Goddog is a guy we regularly run into. I think the first time we met him was in the dope Keepfire shop in Avignon, while hanging out and drinking beers with Polo. A determined and busy artist, legend has it Damien will only ever sleep once he dies. He is constantly seeking new projects and destinations. He puts out new works all the time, adding to feedingeady vast portfolio of works. We have seen him move from stencils to chomes to subways ; and more recently to a deeper conceptual and graphic style, taking street art on an journey through the surreal and abstract.
Jacker / Present yourself and tell us about how you started to graff.
G / Hi, my name is Damien, AKA Goddog, graffiti artist, illustrator and street artist for those who want to call me as such. I’m living in Avignon, France. I’m 30 years old. I started graffing at the age of 16, in my hometown of Châlons, a town in the north of France, where I’m from originally. At first it was all about curiousity. I had a really good buddy who was already graffing and I was really interested to try it out. One day, I noticed we had spray paint sitting in the garage. I picked them up and layed by first paint lines, before ever using a sketchbook. After a couple proper vandalous bombing runs, I turned to illustration and more conventional graphic arts. A couple years later, the new wave of street art emerged and had me intreaged. I’ve generally always been intreaged by what happens on the streets.
J / Have you been part of any crews ?
G / Yes, but it was always more about hanging out with chill people than about art. We didn’t give a shit about street cred and all. Also, we were heavy into skateboarding. Generally I’ve always gone out solo. With a crew things move too slowly, unless the crew is highly active.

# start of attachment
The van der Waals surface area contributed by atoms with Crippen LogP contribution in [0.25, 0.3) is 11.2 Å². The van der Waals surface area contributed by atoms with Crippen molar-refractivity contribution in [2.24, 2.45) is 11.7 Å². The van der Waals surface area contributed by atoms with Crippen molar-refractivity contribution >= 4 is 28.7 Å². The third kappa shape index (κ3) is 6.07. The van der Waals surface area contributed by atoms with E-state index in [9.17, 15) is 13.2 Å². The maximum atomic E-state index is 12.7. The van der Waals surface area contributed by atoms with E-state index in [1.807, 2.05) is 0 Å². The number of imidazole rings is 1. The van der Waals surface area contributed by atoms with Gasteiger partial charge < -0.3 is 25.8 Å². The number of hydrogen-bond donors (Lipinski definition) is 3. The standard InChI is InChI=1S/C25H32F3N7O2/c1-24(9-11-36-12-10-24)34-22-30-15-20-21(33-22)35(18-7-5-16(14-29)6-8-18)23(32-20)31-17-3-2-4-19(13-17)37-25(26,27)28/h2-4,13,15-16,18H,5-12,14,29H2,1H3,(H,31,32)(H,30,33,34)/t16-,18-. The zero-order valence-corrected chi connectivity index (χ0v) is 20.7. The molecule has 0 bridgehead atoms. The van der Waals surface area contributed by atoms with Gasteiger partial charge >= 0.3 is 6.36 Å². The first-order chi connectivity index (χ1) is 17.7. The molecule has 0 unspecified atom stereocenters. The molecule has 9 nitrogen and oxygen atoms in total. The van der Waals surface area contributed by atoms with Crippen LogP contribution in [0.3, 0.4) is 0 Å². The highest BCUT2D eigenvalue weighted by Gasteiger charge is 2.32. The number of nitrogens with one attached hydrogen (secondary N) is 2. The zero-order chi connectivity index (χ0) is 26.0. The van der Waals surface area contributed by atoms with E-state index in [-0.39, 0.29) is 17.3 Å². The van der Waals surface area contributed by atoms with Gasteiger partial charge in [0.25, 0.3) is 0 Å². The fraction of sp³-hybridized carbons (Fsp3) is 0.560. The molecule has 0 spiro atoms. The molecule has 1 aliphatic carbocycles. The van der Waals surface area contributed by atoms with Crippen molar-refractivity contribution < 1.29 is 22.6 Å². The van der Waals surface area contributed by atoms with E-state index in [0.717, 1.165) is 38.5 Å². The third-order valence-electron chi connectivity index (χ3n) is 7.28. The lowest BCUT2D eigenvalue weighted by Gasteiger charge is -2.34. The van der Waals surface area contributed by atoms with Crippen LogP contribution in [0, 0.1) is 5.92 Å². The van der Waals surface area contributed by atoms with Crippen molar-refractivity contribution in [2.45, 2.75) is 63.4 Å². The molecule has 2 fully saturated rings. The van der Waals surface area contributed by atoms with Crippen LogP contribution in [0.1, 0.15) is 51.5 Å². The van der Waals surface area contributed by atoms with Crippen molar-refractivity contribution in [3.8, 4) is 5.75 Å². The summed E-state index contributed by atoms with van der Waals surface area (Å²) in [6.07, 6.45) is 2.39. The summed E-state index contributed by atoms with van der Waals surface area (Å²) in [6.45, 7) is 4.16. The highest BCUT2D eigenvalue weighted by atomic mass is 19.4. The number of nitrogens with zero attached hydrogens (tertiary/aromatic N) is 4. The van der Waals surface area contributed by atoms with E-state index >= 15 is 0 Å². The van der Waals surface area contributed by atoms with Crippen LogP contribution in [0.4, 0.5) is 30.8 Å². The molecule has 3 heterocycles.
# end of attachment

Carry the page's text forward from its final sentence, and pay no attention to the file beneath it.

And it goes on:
J / How did you end up moving to a graphical and illustration-rich style ?
G / For the past four to five years I’ve gotten a lot more interested by illustration and more graphic art. Three years into this, a branch of street art took off under the form of collages. I was doing a lot of my own stensils. I’d say that the english scene really made me realise that something else could be done.
J / You use your dreams for inspiration, tells us about one of the wilder ones.
G / I never really remember of my dreams. But I’m quite a dreamer, even by day. Let’s say that in general, anything which roams around the strange and inexistant inspires me. Moreover, I’m a sleepwalker, so let’s just say that I do some really weird things.
J / Any other sources of inspiration ?
G / Yes, my travels. I travel as much as I can. My schedule is pretty loaded, but I try to take off twice a year for at least three weeks. I’ve been through Asia alot; Thailand, Vietnam, Indonesia, ... My next focus will be Latin America. Everything related to my travels has been a great source of inspiration. It is during travels that I have the most time to think deep. In Malaysia, I once hooked up with a group of guys through social networks. The dialogue was difficult, because of the language barrier, but we got together in the subway, out in the suburbs. It was a ghetto atmosphere under the subway tracks, and it was awesome. I would wonder where the hell I am but the guys were very welcoming and we had a solid session together, a great moment for me. This is what I like about travelling and graffiti, the networks and exchanges between artists everywhere.
J / Any upcoming shows ?
G / Yes, I’m happy as I’ve gotten my shit together for some shows. At Sètes, I’m invited to the K-Live. At Bagnoles sur Cèzes, I’ll be presenting my stuff alongside Pablito Zago, sometime between April and May 2014 . In September, I’ll be heading up to the International in Paris for another show .